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Why do you care about such a lousy baseball team?

Does being a fan mean for better and for worse?

Toronto Blue Jays v Kansas City Royals Photo by Jamie Squire/Getty Images

The Royals are a very bad baseball team. They have been particularly lousy in front of the home fans, winning just 29% of their home games, on pace to be the second-worst home record in franchise history, behind the 2005 Royals. And fans have, accordingly, stayed away. Attendance is down 22% over last year - only the Marlins and Blue Jays have had a bigger drop in attendance this year.

And yet, an average of 22,000 fans are still showing up to Royals games, despite the team being out of any kind of pennant race since about the second week of the season. Television ratings are down, but still pretty strong, ranking fifth in baseball. Our readership numbers are pretty steady from where they were last year. Obviously you still care about the Royals.


Fandom is a weird thing, and unique to each fan. The name itself comes from the word “fanatic”, which has been defined as “a person filled with excessive and single-minded zeal.” The definition suggests an obsessive nature of interest, incapable of being dissipated by facts or logic. But not all fans are like that. Everyone tunes in to the Royals for different reasons. What kind of fan are you?

The Transactional Fan

These are the fans derided as “bandwagon fans.” They are at the stadium with the K is rockin’ and rollin’ and the Royals are winning pennants, but gone once the party’s over. These fans are invested because they get something out of it - a good time, winning, the prestige of being associated with a champion.

These transactional fans may be looked down upon by other fans, but logically, this approach makes the most sense. There is no award for sticking with a team through losing years, no added incentive other than intangibles like pride. Hop on and off the bandwagon at will, spend your money only when you get a return on your investment. In fact, they might argue that sticking with the team through the losing years gives the franchise an incentive not to try as hard to win - this was the criticism of the Cubs for many years as fans would pack the friendly confines of Wrigley despite decades without a pennant. These fans are likely nowhere to be seen at Kauffman Stadium this year.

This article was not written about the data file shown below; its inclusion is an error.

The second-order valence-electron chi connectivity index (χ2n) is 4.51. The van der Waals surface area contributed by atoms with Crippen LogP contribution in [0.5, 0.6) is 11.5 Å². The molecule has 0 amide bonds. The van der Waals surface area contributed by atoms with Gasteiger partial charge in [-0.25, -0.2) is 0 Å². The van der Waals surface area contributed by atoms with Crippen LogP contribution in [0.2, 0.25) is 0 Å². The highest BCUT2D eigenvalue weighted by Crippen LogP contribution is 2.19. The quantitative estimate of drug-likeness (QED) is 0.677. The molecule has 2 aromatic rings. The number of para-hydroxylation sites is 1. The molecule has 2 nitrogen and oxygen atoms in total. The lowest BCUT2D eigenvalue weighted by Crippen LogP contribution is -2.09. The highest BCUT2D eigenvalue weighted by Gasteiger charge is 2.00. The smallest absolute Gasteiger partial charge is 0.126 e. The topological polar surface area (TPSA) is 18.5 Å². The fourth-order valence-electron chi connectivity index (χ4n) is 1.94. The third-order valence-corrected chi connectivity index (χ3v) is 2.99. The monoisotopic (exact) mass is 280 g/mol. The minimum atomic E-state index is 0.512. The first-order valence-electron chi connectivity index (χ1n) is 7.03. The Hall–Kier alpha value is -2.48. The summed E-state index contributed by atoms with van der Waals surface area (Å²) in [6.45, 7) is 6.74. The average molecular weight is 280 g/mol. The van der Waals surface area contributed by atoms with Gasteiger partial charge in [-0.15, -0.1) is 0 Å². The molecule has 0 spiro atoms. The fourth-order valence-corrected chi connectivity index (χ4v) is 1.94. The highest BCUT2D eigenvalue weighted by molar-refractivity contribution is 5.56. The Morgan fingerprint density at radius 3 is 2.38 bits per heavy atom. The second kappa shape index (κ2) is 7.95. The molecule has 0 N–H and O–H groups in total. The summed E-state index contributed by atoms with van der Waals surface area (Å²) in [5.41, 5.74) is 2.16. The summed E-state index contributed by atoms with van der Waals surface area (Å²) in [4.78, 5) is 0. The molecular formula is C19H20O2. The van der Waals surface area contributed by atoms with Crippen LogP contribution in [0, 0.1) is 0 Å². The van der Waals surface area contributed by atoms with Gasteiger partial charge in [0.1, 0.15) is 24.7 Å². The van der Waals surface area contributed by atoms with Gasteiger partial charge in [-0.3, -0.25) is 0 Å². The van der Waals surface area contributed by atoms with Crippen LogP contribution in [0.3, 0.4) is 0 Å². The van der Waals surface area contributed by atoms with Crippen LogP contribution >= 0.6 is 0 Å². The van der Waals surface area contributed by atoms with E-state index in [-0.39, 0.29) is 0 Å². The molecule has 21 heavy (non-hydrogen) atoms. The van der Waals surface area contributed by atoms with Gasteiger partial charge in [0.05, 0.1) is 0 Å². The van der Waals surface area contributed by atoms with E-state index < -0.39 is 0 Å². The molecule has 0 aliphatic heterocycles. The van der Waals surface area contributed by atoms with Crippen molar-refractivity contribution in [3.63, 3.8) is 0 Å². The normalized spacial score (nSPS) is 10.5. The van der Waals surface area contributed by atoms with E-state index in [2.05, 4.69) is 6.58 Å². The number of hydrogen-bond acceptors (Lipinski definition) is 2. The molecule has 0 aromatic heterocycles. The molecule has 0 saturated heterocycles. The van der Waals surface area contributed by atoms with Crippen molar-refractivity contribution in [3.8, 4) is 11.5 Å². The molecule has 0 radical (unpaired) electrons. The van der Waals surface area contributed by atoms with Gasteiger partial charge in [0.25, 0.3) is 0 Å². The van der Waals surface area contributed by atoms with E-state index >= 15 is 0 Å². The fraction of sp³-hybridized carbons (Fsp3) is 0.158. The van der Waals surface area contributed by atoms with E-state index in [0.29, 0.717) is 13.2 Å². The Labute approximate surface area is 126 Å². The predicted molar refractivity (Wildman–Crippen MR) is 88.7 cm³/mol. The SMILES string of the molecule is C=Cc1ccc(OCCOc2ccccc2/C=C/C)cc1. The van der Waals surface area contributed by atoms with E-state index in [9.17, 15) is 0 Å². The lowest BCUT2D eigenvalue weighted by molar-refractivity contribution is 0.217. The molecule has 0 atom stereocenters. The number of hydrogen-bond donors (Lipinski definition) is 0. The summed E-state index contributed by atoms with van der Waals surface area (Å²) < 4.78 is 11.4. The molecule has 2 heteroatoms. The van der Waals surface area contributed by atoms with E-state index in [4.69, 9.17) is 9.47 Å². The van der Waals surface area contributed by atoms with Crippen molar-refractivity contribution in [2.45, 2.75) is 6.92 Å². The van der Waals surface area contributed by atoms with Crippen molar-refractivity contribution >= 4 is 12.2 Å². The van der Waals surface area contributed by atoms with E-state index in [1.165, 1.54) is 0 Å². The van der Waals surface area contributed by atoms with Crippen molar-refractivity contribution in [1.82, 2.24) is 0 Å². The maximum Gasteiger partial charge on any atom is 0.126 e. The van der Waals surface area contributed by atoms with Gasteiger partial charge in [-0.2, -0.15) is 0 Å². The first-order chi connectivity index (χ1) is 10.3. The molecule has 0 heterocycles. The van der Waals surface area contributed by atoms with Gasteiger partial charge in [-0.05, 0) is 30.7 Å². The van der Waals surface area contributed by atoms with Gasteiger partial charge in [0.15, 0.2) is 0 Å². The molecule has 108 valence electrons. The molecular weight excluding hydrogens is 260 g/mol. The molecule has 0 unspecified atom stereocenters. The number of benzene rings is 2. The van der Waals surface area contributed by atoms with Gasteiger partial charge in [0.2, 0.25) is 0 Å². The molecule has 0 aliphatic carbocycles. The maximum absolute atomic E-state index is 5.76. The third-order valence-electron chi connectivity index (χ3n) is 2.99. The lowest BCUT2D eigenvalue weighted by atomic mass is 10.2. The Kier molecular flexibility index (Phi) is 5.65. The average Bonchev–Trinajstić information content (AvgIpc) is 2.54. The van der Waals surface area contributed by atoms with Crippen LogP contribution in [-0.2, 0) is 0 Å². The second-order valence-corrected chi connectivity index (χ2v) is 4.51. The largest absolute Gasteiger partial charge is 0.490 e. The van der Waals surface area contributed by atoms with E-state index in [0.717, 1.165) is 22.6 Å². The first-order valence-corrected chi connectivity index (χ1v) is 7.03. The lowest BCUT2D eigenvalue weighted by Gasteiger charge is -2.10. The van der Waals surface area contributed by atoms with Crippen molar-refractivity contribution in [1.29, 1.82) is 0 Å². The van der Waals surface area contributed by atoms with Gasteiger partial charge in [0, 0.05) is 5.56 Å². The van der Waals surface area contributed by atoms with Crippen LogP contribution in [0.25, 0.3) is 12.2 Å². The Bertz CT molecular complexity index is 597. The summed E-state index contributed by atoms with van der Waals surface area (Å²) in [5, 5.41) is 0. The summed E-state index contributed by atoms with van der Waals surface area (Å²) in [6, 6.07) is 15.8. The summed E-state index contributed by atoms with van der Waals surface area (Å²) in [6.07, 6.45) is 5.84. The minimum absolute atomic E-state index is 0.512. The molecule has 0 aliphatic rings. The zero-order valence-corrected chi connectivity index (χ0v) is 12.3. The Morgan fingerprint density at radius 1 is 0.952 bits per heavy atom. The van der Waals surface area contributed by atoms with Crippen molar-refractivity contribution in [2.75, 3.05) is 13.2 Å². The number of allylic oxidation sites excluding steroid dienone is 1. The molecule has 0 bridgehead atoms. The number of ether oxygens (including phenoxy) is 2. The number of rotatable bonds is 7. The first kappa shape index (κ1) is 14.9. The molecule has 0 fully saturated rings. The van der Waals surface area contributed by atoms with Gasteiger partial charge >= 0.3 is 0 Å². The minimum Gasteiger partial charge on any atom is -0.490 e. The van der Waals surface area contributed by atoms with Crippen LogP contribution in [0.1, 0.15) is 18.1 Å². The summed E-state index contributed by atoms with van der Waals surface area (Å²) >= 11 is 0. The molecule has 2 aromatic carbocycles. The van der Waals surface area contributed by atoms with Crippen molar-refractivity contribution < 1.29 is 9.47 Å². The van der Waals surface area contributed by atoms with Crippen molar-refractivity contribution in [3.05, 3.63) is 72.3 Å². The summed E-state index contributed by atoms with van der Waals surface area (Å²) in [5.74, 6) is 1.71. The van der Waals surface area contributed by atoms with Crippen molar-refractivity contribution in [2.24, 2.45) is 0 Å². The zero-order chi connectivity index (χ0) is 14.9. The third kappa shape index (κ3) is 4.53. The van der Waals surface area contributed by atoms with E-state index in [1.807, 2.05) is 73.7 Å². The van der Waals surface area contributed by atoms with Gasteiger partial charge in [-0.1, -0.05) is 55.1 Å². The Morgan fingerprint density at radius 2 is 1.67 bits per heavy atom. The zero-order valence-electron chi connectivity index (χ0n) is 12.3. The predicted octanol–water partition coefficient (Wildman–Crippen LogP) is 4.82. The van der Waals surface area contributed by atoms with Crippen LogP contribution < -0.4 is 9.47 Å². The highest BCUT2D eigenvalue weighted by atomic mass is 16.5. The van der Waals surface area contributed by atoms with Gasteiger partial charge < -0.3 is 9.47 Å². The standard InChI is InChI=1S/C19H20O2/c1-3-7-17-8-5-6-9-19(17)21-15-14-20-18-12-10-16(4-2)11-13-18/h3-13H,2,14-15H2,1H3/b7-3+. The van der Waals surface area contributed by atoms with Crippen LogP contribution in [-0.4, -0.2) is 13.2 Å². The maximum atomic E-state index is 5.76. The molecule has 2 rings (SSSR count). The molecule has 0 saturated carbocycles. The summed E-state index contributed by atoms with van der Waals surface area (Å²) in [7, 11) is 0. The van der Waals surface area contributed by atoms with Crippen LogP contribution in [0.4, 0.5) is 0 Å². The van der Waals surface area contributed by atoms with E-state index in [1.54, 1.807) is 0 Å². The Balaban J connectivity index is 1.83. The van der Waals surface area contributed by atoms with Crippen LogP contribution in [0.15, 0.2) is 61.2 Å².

The Loyal Fan

This is the fan teams covet and praise as being “True Blue” fans since they will stick with the team through thick or thin. We consider fan loyalty a value to be honored, a value with integrity. What doesn’t kill us makes us stronger, and you can only truly appreciate the 2015 championship season if you lived through the agony and embarrassment of watching Ken Harvey crash into Jason Grimsley.

The transactional fans may look down on the loyal fans for giving ownership and management a pass, but the thing is, you never know when things are about to turn around. It was late July of 2014 when many fans (including on this site) were calling for Dayton Moore to be fired. The rest is history. Following the team on its way up was like discovering the next awesome rock band while they’re still playing in dive bars. And the journey to get there - the losing seasons, the 2011 farm system, the James Shields trade, the late run in 2013 - made the destination even more special. Despite all the losing, these fans still turn out at the K, loss after frustrating loss.

The Personal Fan

Some fans care more about the name on the back of the jersey than the name on the front. They’re there to see the Salvy Splash, Two-Hit Whit, and Duffman. The Royals have done a good job catering to these fans by retaining a solid core throughout the last decade rather than churning the roster every year. Even though some stars have departed, there are still a number of reconizable faces.

Maybe those fans will stick with the players to their next MLB destination, maybe they won’t. But they’ll still turn out in Kansas City while those players are here. There aren’t quite as many of these fans as is commonly portrayed. Fans are coming out in droves to see Salvador Perez play on a terrible team. The “star” element in baseball is much less than in basketball. But there is still some draw, and some fans that are there to see the players they know and love.

The Casual Fan

The Royals are in last place now? That may be news to some fans, who are simply low-information fans. And that’s fine, that’s great! Coming out and enjoying a beautiful night of baseball is much less worrying if you don’t have to care about the standings much. Maybe you don’t follow baseball, or even know the rules. That’s okay. Baseball stadiums are a pretty forgiving place for the newbie. In fact, they often try their hardest to attract these fans “DO YOU LIKE BEER? WE HAVE BEER. OH AND BY THE WAY, WE HAVE BASEBALL.”

Not all casual fans are beer-swilling drunkards, of course. Some are the wives of baseball bloggers who enjoy a night out and wonder “is David DeJesus still on the team?” But there will always be casual fans, because who on earth has the time and inclination to obsessively follow a kid’s sport?

I imagine most of the fans here are loyal fans, those that stick with the team through thick and thin. But not all obsessive baseball fans are that loyal, there are some that get fed up with the direction of the club and give up on the team.

But if you’re still here, still following the Royals in late-August in a season careening towards a franchise-record in losses, still caring about what Rosell Herrera does, and whether Brad Keller is improving - why? What keeps you hooked in?